The women’s protest was received with expressions of outrage and puzzlement by men within the dominant political culture. Divorce, prostitution and women’s emancipation were designated as outside the parameters of political discourse and MPs customarily prefaced speeches on these topics by apologising to the house for intruding on parliamentary time. Repealers soon grasped this and drew on the only vocabulary able to bear the moral and intellectual weight of their challenge. This was the militant language of radical dissenting religion. Many LNA women came from a background of similar, if less explicitly sexual, moral reform campaigns, anti-slavery and temperance in particular. The recognition that class was an important consideration won them support from working class men fearing the effects of the acts on their own wives and children. In the feminist context, the CDA agitation proved important in crystallising the value of a wider feminist analysis. In the wake of the suspension of 1883 and the final repeal of the acts in 1886, many women choose to concentrate not on older-style feminist campaigns such as those in education, but on obtaining a single moral standard for men and women alike.

The repeal campaign in retrospect

The issue that concerned Victorian feminists in the 1870s and 1880s was what the proper balance should be between state intervention and individual liberty. The passage of the Contagious Diseases Acts in 1864, 1866 and 1869 crystallised much feminist thinking and led to the development of the Ladies’ National Association for the Repeal of the Contagious Diseases Acts [LNA] in 1869 as the leading pressure group for repeal. This was eventually achieved in 1886 following suspension of the legislation three years earlier.

The LNA leadership included veterans of the Anti-Corn Law League and the abolitionist campaigns in which women had forged themselves an important role that stopped short of feminism. The timing of the CD Acts was important for British feminism and the campaign against the legislation absorbed women who might otherwise have been attracted to the burgeoning temperance movement with its comparable stress of women victimised by male vice and power[2]. The consequence for the LNA was that its critique of male-dominated society was far more radical. In contrast to the feminist organisations of the 1850s and 1860s, the LNA, like the suffrage movement of the 1870s, was national in scope rather than London-based, claiming 92 local associations in 1882. The LNA was particularly strong in big cities where prostitution was widespread and in middle class, Nonconformist families.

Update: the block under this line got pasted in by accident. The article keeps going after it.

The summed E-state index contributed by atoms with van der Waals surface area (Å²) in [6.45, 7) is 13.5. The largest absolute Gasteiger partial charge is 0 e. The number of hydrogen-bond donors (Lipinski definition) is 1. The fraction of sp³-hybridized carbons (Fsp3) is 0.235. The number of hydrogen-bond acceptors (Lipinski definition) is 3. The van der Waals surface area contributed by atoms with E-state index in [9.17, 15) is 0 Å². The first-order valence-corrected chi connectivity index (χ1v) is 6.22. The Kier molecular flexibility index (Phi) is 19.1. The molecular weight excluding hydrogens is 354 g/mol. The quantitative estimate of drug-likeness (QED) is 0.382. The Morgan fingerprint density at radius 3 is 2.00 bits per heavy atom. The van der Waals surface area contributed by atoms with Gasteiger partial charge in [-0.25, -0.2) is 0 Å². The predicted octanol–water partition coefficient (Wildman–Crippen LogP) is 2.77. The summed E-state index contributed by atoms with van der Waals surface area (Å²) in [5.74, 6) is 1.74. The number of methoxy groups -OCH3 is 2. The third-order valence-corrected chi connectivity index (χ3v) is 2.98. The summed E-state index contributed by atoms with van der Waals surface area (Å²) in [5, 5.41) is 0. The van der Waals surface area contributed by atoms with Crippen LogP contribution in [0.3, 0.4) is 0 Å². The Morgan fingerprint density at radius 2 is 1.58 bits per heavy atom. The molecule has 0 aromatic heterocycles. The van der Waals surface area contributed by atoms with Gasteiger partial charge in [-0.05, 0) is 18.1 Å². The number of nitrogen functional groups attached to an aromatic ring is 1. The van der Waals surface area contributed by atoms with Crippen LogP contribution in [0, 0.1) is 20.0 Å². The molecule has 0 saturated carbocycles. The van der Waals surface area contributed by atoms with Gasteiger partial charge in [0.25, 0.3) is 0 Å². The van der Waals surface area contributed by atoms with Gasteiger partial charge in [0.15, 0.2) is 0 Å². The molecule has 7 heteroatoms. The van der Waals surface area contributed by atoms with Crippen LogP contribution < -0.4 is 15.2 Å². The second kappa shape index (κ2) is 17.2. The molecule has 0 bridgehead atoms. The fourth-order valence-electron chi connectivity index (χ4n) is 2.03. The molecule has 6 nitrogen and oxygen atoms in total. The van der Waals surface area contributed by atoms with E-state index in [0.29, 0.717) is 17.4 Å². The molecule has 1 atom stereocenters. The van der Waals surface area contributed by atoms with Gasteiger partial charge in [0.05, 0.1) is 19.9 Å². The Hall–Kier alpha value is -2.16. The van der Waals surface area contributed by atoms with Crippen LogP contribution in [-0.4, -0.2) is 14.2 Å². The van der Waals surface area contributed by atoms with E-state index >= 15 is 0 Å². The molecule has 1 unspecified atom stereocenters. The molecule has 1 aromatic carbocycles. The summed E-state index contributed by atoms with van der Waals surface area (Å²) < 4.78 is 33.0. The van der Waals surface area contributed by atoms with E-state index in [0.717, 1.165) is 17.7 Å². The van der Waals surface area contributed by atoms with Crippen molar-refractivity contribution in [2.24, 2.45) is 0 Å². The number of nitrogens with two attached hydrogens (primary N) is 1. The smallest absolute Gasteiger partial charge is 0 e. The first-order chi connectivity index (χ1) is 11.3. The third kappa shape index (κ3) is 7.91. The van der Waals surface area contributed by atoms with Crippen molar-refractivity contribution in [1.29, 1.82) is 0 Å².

However, there was a tension between married and single women within the repeal campaign and within feminist agitation generally. Married women received priority in the agitation for property law reform, single women in the push for employment and educational gains. In was the divisive British emphasis on a limited suffrage that would disproportionately benefit single women may have strengthened the determination of married women in the LNA to take the lead on matters where there sexually inexperienced sisters were at a disadvantage.

Josephine Butler embodied the background and preoccupation of the LNA leadership. She was the daughter of a Northumberland agricultural reformer and abolitionist, married to a supportive Anglican clergyman and educator established in Liverpool. She could speak for the middle class provincial activist independent of the London elite. Like many women who undertook moral reform, religious conviction and faith drove her. She had not herself been an abolitionist but she shared with anti-slavery activists’ empathy with powerless fellow-women debased by circumstances. The LNA attracted some working class women to its meetings and Mrs Butler, together with its other middle class leaders, stressed that repeal was essentially a women’s cause and a cause of all women. Butler stressed medical moral and constitutional arguments against the CD Acts. The underhand ways in which they were passed. Their failure to detect or check venereal disease; the unfair way in which they penalised women but ignored her better-off client; the infringement of women’s civil liberties. The attempts to condone sanitise and regulate sin; and the physical results that might be visited on innocent married and unmarried women. The Acts were, she maintained, a mockery of formal Victorian veneration of womanhood.